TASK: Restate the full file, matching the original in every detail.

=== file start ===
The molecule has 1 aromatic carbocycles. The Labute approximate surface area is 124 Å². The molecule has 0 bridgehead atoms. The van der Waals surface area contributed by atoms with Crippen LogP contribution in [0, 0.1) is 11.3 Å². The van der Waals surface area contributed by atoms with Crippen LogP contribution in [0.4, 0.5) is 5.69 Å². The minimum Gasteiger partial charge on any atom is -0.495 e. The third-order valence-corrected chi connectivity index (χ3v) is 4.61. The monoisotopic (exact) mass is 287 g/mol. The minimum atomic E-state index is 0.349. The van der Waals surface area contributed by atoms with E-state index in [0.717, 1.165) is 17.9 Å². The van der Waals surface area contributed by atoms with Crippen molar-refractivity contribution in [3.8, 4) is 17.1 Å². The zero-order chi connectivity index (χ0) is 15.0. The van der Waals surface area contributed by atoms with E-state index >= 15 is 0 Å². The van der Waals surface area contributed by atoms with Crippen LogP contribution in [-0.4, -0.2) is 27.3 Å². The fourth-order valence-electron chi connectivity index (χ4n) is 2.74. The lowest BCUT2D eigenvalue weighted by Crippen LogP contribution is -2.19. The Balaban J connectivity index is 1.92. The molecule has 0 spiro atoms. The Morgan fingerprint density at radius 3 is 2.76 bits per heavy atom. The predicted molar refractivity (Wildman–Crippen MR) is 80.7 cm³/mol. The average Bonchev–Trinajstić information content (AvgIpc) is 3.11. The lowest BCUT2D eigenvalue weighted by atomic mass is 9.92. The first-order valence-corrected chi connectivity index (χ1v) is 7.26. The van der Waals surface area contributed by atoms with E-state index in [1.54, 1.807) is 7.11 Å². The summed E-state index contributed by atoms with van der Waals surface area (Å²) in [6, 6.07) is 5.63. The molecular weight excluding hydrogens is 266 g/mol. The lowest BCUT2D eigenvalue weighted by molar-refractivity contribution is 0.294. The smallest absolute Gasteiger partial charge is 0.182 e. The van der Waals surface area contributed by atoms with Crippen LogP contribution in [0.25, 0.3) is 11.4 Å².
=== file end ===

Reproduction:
The molecule has 1 aromatic carbocycles. The Labute approximate surface area is 124 Å². The molecule has 0 bridgehead atoms. The van der Waals surface area contributed by atoms with Crippen LogP contribution in [0, 0.1) is 11.3 Å². The van der Waals surface area contributed by atoms with Crippen LogP contribution in [0.4, 0.5) is 5.69 Å². The minimum Gasteiger partial charge on any atom is -0.495 e. The third-order valence-corrected chi connectivity index (χ3v) is 4.61. The monoisotopic (exact) mass is 287 g/mol. The minimum atomic E-state index is 0.349. The van der Waals surface area contributed by atoms with E-state index in [0.717, 1.165) is 17.9 Å². The van der Waals surface area contributed by atoms with Crippen molar-refractivity contribution in [3.8, 4) is 17.1 Å². The zero-order chi connectivity index (χ0) is 15.0. The van der Waals surface area contributed by atoms with E-state index >= 15 is 0 Å². The van der Waals surface area contributed by atoms with Crippen LogP contribution in [-0.4, -0.2) is 27.3 Å². The fourth-order valence-electron chi connectivity index (χ4n) is 2.74. The lowest BCUT2D eigenvalue weighted by Crippen LogP contribution is -2.19. The Balaban J connectivity index is 1.92. The molecule has 0 spiro atoms. The Morgan fingerprint density at radius 3 is 2.76 bits per heavy atom. The predicted molar refractivity (Wildman–Crippen MR) is 80.7 cm³/mol. The average Bonchev–Trinajstić information content (AvgIpc) is 3.11. The lowest BCUT2D eigenvalue weighted by atomic mass is 9.92. The first-order valence-corrected chi connectivity index (χ1v) is 7.26. The van der Waals surface area contributed by atoms with E-state index in [1.54, 1.807) is 7.11 Å². The summed E-state index contributed by atoms with van der Waals surface area (Å²) in [6, 6.07) is 5.63. The molecular weight excluding hydrogens is 266 g/mol. The lowest BCUT2D eigenvalue weighted by molar-refractivity contribution is 0.294. The smallest absolute Gasteiger partial charge is 0.182 e. The van der Waals surface area contributed by atoms with Crippen LogP contribution in [0.25, 0.3) is 11.4 Å².